After a long session rehearsing what would become their memorable "To Sir With Love" duet at the MTV Inaugural Ball, Merchant and her good friend Michael Stipe goof around in a hotel lobby like little kids, drawing critical stares from bejeweled and befurred Southern Dems in town for the Tennessee and Arkansas balls. No matter. As Merchant and Stipe pick each other up and giggle as they run through the revolving doors together, Merchant looks happier than she has all day. And it's clear, though Merchant will shed no light on it, that her oft-speculated relationship with Stipe is at least a remarkably close friendship. "He's one of the only people I know who just randomly quotes lyrics from one of my songs and goes, 'Brilliant, I'm green with envy,' " she says. "It overwhelms me sometimes."
And just as early-Eighties Athens denizens recall the cult of personality that built up around Stipe, many can remember that Merchant was attaining a mystique of her own. In her vintage dresses and Chinese cloth slippers, she looked like someone you might know, but not too well: the cool girl sitting at the corner table in the student union drinking chamomile tea and reading Proust. Unlike Stipe, Merchant still hasn't figured out how to handle her ascending fame. "If that's what's happening," she says, "then it's a very odd process, and it's happening like a slow leak in the basement." She mentions a young acquaintance's informing her that she was nice for a famous person: "And I'm going, 'I'm not famous.' And he said, 'But you're on MTV.' I said, 'That doesn't mean anything, that means I spent one night in front of a camera, and that's what you see.' "
Never was Merchant's discomfort more apparent than when the Maniacs first started playing larger venues to promote In My Tribe. She frequently behaved like a schoolmarm onstage, asking audiences to please quiet down so she could sing her next song or reprimanding them for applauding after she did something as banal as take the ribbon out of her hair. Rare indeed was the show during which Merchant didn't hold forth on whichever indignity she was currently appalled by. An antifur, antitobacco, teetotaling vegetarian, she wasn't always tolerant of those who didn't follow her austere lifestyle. Plenty of fans who were attracted by the Maniacs' infectiously catchy melodies and Merchant's lush voice were turned off by the lead singer's holier-than-thou stance.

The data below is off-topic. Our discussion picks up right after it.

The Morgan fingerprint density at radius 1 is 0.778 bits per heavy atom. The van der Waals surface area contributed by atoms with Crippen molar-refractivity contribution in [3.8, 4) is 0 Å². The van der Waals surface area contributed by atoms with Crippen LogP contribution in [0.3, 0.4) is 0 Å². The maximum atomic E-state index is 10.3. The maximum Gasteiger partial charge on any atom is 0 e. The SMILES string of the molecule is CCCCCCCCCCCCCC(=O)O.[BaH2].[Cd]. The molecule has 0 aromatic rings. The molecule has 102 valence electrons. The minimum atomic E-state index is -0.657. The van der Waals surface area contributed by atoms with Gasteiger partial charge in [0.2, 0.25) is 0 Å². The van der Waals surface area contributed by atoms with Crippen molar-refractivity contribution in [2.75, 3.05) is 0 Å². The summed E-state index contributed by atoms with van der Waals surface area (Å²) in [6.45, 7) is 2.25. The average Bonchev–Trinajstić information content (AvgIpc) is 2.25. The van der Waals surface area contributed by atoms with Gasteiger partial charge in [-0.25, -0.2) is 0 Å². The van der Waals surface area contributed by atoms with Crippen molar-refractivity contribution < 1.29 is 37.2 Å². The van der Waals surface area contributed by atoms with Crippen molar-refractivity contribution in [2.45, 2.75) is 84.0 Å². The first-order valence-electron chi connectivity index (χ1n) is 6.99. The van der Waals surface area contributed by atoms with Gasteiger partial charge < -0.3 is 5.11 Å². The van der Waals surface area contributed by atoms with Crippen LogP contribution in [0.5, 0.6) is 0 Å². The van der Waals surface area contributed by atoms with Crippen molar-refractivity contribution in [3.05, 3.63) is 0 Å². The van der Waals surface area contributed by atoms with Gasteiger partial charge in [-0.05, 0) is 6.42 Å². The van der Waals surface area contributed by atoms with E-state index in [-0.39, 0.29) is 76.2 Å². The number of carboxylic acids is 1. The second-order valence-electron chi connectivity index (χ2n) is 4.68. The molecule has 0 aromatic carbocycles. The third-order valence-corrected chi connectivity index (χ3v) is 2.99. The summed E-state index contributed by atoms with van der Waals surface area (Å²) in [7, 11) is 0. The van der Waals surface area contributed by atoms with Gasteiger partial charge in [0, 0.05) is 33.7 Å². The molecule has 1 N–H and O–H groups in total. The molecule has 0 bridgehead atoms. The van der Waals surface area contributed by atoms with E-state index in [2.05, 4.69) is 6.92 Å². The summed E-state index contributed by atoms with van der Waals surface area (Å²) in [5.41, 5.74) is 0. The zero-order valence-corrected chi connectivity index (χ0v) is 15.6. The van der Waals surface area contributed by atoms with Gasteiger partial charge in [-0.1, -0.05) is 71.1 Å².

So much of this lack of poise seems directly related to Merchant's relatively youthful beginnings with the band. A black sheep in her Jamestown high school, she took a stab at customary teen activities – swimming, tennis, editing the yearbook – but was miserable. "I felt I was much more mature and more an adult than a lot of the students," she says. "Most of my friends were teachers." And she hated following the rules. "I was so tired of asking for permission if I could go take a piss. I knew when I had to take a piss! I thought, 'If that teacher respects my ability to know when I have to take a piss and that I'm interested in what she's lecturing about, I can go have a piss, and I'll be back.' It just seemed absurd to me."
At sixteen, Merchant announced she couldn't stand high school anymore and was ready to be treated like an adult. She was permitted to enroll at Jamestown Community College, and it was there that she hooked up with Gustafson and Drew.